02-09-2019 | | By Nnamdi Anyadike
Presence detectors specially designed for buildings with a large coverage area are a new security and safety feature that is rapidly becoming a part of the security marketplace. A presence detector monitors the detection zone for occupancy. If a person is sensed then the detector will automatically turn the lighting on. When the area is vacated the lighting will then turn off after a preset time delay. Absence detection works on the reverse principle. Upon entering the room the person switches on the light as normal, but on leaving the detector switches off the lighting automatically. Controlling lighting with a presence detector is estimated to save up to 60% of lighting energy costs, although this level of saving is dependent on occupancy behaviour and the amount of natural light available. Major players in the global passive infrared motion sensor market include Axis Communications AB, General Dynamics Corporation, Bosch Security Systems Ltd., Current Corporation, Atmel Corporation, Elmos Semiconductor AG, Cypress Semiconductor, Honeywell International Inc., Epson Toyocom Corporation and STMicroelectronics N.V.
In July, Schneider Electric GmbH presented its new KNX presence detectors with constant light control for individual room control of lighting, heating and air conditioning. The presence detectors have been specially designed for long corridors with a large coverage area and are suitable, for example, for entrance halls, long corridors and other common areas. The indoor KNX presence detector corridor can be installed in locations with a ceiling height of up to 14 meters. The KNX presence detector ‘Mini’ sensor version is just 43 x 71 mm and can be installed in suspended ceilings without changing the interior design or architecture of a building. “With the optional remote control, all KNX presence detectors can be remotely configured and tested. They detect even the smallest movements in every area of a building, thus enabling, for example, a lighting control that takes into account the external conditions,” the company said in a statement.
The German-based sensor specialist, B.E.G., has announced the offering of a large number of its "occupancy detectors" as BMS multi-sensors. The advantage of BMS multi-sensors over the classic connection of 24V multi-sensors is that the 2-wire DALI cable, which is often already available or planned for the lighting, can be used for the connection. B.E.G.s PD4-GH series offers occupancy-controlled and daylight-dependent lighting control for high-bay warehouses. The company Web site explains, “Almost no other area offers such a high potential at energy savings as high-bay warehouses, where light is switched on and off centrally.” The energy costs for the lighting are massively reduced, usually between 60% and 80%. Instead of illuminating all aisles and corridors during all working hours, this is done only as required.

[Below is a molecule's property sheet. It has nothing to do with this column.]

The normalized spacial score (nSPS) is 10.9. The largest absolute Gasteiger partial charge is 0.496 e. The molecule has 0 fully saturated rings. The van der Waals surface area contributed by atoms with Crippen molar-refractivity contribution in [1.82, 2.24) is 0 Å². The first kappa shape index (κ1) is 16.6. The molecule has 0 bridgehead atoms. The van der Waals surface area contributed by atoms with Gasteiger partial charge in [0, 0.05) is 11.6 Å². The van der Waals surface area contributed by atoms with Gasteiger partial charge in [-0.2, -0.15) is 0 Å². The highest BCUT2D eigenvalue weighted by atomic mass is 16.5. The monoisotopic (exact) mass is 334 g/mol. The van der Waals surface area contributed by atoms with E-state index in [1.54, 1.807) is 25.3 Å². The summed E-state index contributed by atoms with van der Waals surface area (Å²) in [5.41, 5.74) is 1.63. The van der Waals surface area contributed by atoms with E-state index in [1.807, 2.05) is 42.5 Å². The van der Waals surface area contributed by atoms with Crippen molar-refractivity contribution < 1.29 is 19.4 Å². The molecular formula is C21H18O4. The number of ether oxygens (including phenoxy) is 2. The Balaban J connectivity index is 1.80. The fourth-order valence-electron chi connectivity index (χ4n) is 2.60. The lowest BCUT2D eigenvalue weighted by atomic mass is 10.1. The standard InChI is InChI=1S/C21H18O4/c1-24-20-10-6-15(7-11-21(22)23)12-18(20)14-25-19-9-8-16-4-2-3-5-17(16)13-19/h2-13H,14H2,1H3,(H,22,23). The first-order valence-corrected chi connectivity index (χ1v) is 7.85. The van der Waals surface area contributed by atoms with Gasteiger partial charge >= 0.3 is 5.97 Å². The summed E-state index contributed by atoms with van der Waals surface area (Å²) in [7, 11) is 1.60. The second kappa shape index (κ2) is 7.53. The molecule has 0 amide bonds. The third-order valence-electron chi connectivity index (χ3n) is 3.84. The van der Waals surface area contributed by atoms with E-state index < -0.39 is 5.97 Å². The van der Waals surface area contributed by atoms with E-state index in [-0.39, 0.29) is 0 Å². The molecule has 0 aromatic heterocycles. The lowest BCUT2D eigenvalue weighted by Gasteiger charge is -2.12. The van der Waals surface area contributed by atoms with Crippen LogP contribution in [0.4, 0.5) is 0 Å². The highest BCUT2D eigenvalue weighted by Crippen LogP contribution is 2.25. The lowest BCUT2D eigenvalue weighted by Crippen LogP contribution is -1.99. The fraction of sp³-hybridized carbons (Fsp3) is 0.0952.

Securitas and Fagerhult the Sweden-based LED lighting provider have teamed up to trial an internet-based LED lighting concept in Lund, Sweden at the Medicon Village Science Park. The pilot installation at Medicon Village, which went live in April 2018, is focused on security applications. According to a report in LEDs Magazine, the detectors use an Internet connection to send granular heat-mapped, real-time presence information to offsite Securitas security operation centres (SOCs), which display the information on giant screens in a classic mission-control-style room.
Security service companies like Securitas conventionally purchase standalone sensors from security product companies. However, Securitas thinks that it can cut costs by teaming with lighting companies such as Fagerhult. The LED lights at Medicon Village intelligently turn on, off, up, and down in response to motion that they detect, guided by Fagerhult algorithmic technology. “We can install one sensor that controls the light, and the same sensor can be part of the security system. It’s one sensor for both,” said Daniel Unoson, Fagerhult manager of controls and connectivity hub. Unlike with cameras, the Fagerhult PIRs provide faceless presence detection in the form of digital heat maps. The sensors spot the presence of non-evacuated individuals in these spots and they can also alert security staff of the possibility of suspicious occupancy. The primary driver at Medicon Village is to test the effectiveness of intrusion detection. Eventually, Securitas plans to take that one step further by programming the system to trip audible alarms and flashing lights.
PIR-based sensors accounted for the largest share of the occupancy sensor market in 2019, which according to the latest ‘MarketsandMarkets’ research report is growing at a CAGR of 12.3%. PIR-based sensors are the oldest as well as being the cheapest of the occupancy detection devices whose prime application area is lighting control. Apart from reducing energy costs, users of PIR-based sensors are also able to minimize their maintenance costs.